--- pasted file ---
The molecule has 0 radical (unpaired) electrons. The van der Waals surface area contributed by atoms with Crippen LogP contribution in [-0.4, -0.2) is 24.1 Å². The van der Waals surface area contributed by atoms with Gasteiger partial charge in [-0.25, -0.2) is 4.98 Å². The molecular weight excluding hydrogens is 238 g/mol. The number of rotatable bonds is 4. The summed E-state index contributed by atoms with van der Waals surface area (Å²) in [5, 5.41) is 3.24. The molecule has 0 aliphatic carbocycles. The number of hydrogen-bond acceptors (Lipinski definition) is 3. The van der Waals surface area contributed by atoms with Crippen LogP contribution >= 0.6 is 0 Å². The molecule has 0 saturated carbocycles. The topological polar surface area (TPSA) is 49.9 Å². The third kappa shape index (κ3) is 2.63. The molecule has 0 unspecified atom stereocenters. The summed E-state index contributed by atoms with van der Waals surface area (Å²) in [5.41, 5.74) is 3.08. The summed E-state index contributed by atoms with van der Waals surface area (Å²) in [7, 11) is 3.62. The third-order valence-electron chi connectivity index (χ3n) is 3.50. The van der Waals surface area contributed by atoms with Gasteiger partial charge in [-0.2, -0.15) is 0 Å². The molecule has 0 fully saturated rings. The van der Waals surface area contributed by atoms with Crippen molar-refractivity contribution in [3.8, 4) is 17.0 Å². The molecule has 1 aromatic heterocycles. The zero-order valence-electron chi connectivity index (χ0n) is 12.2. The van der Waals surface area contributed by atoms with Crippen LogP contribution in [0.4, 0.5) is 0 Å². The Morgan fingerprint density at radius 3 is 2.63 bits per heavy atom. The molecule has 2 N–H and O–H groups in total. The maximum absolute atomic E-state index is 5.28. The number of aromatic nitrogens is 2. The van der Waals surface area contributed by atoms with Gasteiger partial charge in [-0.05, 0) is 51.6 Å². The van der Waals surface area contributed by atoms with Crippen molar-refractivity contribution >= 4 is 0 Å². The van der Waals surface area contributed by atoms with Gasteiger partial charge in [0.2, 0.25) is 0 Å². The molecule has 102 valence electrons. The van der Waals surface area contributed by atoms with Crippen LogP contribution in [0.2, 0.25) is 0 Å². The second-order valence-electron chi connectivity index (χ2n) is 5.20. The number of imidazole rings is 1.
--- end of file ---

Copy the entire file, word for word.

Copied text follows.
The molecule has 0 radical (unpaired) electrons. The van der Waals surface area contributed by atoms with Crippen LogP contribution in [-0.4, -0.2) is 24.1 Å². The van der Waals surface area contributed by atoms with Gasteiger partial charge in [-0.25, -0.2) is 4.98 Å². The molecular weight excluding hydrogens is 238 g/mol. The number of rotatable bonds is 4. The summed E-state index contributed by atoms with van der Waals surface area (Å²) in [5, 5.41) is 3.24. The molecule has 0 aliphatic carbocycles. The number of hydrogen-bond acceptors (Lipinski definition) is 3. The van der Waals surface area contributed by atoms with Crippen LogP contribution >= 0.6 is 0 Å². The molecule has 0 saturated carbocycles. The topological polar surface area (TPSA) is 49.9 Å². The third kappa shape index (κ3) is 2.63. The molecule has 0 unspecified atom stereocenters. The summed E-state index contributed by atoms with van der Waals surface area (Å²) in [5.41, 5.74) is 3.08. The summed E-state index contributed by atoms with van der Waals surface area (Å²) in [7, 11) is 3.62. The third-order valence-electron chi connectivity index (χ3n) is 3.50. The van der Waals surface area contributed by atoms with Gasteiger partial charge in [-0.2, -0.15) is 0 Å². The molecule has 0 fully saturated rings. The van der Waals surface area contributed by atoms with Crippen molar-refractivity contribution in [3.8, 4) is 17.0 Å². The molecule has 1 aromatic heterocycles. The zero-order valence-electron chi connectivity index (χ0n) is 12.2. The van der Waals surface area contributed by atoms with Crippen LogP contribution in [0.4, 0.5) is 0 Å². The Morgan fingerprint density at radius 3 is 2.63 bits per heavy atom. The molecule has 2 N–H and O–H groups in total. The maximum absolute atomic E-state index is 5.28. The number of aromatic nitrogens is 2. The van der Waals surface area contributed by atoms with Gasteiger partial charge in [-0.05, 0) is 51.6 Å². The van der Waals surface area contributed by atoms with Crippen molar-refractivity contribution >= 4 is 0 Å². The van der Waals surface area contributed by atoms with Gasteiger partial charge in [0.2, 0.25) is 0 Å². The molecule has 102 valence electrons. The van der Waals surface area contributed by atoms with Crippen LogP contribution in [0.2, 0.25) is 0 Å². The second-order valence-electron chi connectivity index (χ2n) is 5.20. The number of imidazole rings is 1.